UEFA president Michel Platini calls for zero tolerance on racism
European football chief Michel Platini has repeated calls for countries to clamp down heavily on racist behaviour.
Last Updated: 13/05/14 7:19pm
UEFA president Platini has spoken out after some notable recent incidences of racism in domestic leagues in Spain and Italy.
Last week the Spanish football federation was criticised for being too lenient and fining Villarreal just under £10,000 after a banana was thrown at Barcelona's Daniel Alves by a fan.
That incident received widespread publicity after Alves picked up the banana and ate it - an action which was recreated by numerous players worldwide in a show of support.
In Italy, Atalanta were fined £32,000 after bananas were thrown at AC Milan players. The club were also handed a partial stadium closure but that punishment was suspended for a year.
After years of criticism for being too lenient itself, European governing body UEFA last year toughened up its own procedures regarding racism and has now reminded all national associations to follow suit.
Platini said: "The UEFA executive committee strongly condemns all acts of discrimination and I was outraged by the incidents which took place in recent weeks.
"It is unacceptable for anyone to be racially insulted or abused inside our stadiums, and we simply cannot tolerate it.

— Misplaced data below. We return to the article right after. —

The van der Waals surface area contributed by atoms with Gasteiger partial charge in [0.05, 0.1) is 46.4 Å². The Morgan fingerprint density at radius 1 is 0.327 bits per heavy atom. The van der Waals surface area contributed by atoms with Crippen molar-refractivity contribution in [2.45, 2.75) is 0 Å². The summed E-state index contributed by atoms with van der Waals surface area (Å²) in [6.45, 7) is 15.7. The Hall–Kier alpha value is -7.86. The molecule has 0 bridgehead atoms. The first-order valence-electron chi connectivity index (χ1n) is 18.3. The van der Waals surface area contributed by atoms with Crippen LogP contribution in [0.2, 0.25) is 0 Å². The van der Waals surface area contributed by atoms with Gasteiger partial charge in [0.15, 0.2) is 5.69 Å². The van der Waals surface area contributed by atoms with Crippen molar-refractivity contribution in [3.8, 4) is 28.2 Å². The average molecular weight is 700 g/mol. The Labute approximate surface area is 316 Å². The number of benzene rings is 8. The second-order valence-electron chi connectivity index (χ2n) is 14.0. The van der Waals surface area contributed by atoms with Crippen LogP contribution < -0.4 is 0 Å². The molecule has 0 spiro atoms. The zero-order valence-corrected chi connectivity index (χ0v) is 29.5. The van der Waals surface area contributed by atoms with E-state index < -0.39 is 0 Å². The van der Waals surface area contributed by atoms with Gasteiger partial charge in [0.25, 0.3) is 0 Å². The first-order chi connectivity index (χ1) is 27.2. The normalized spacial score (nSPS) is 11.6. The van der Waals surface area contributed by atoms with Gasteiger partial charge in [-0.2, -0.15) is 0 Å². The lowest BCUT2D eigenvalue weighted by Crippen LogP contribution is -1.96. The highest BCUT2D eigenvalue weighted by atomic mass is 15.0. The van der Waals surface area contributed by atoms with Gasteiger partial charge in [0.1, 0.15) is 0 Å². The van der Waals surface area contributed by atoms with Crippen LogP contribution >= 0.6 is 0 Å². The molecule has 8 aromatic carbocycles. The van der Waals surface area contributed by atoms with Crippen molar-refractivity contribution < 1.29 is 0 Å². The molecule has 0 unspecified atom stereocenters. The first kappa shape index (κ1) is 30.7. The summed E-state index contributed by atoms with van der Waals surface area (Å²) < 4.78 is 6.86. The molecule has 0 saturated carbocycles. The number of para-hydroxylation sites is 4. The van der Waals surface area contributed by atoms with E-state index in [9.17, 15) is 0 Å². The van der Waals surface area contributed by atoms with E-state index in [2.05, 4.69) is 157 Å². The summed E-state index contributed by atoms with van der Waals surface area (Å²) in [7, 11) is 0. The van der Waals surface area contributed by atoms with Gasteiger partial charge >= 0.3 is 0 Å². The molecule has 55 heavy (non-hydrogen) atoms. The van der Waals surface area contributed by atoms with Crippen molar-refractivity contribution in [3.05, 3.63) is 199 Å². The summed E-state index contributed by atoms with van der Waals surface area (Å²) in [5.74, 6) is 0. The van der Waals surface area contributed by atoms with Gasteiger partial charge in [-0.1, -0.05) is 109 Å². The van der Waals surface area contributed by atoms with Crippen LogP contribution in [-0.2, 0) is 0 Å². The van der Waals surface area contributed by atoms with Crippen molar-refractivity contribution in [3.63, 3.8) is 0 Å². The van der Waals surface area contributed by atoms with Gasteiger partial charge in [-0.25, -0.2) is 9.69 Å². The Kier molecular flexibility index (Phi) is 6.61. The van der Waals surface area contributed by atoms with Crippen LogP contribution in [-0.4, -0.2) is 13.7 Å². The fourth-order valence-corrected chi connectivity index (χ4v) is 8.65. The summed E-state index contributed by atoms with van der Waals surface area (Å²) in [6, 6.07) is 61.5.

"We call on all our member associations and stakeholders to apply a zero-tolerance policy against all forms of discrimination and to follow the UEFA guidelines in sanctioning all guilty parties.
"Our statutes were recently amended to ensure all UEFA member associations adopt effective policies to eradicate racism."
UEFA's guidelines state clubs must be punished by partial stadium closure for a first such occurrence of racial behaviour by supporters, followed by a full stadium closure and a fine of £40,600 for a second incidence.
A points deduction or expulsion from a competition could follow for another offence.
These procedures were notably seen in action after CSKA Moscow fans racially abused Manchester City's Yaya Toure in a Champions League game last October. The Russian club had to play their next home fixture in the competition in a partially closed stadium.
UEFA also urged stricter application of their "three-step procedure", which empowers referees to stop, suspend or ultimately abandon matches if requests for fans to desist in racist behaviour is ignored.
General secretary Gianni Infantino said: "The fight against racism is a process which we started some time ago.
"It is something we can never stop fighting. Never put the guard down, always keep saying it.
"We have put this in our regulations and been quite harsh this year with several partial stadium closures, even full ones.
"There is a process to be done of convincing everyone to be the same, but it is not just a reason to say it is only just a few idiots somewhere - there cannot be a justification.
"The feeling, seeing what is happening around, was we should express this once again very strongly, and our job is to convince everyone to fight as hard as possible against racism."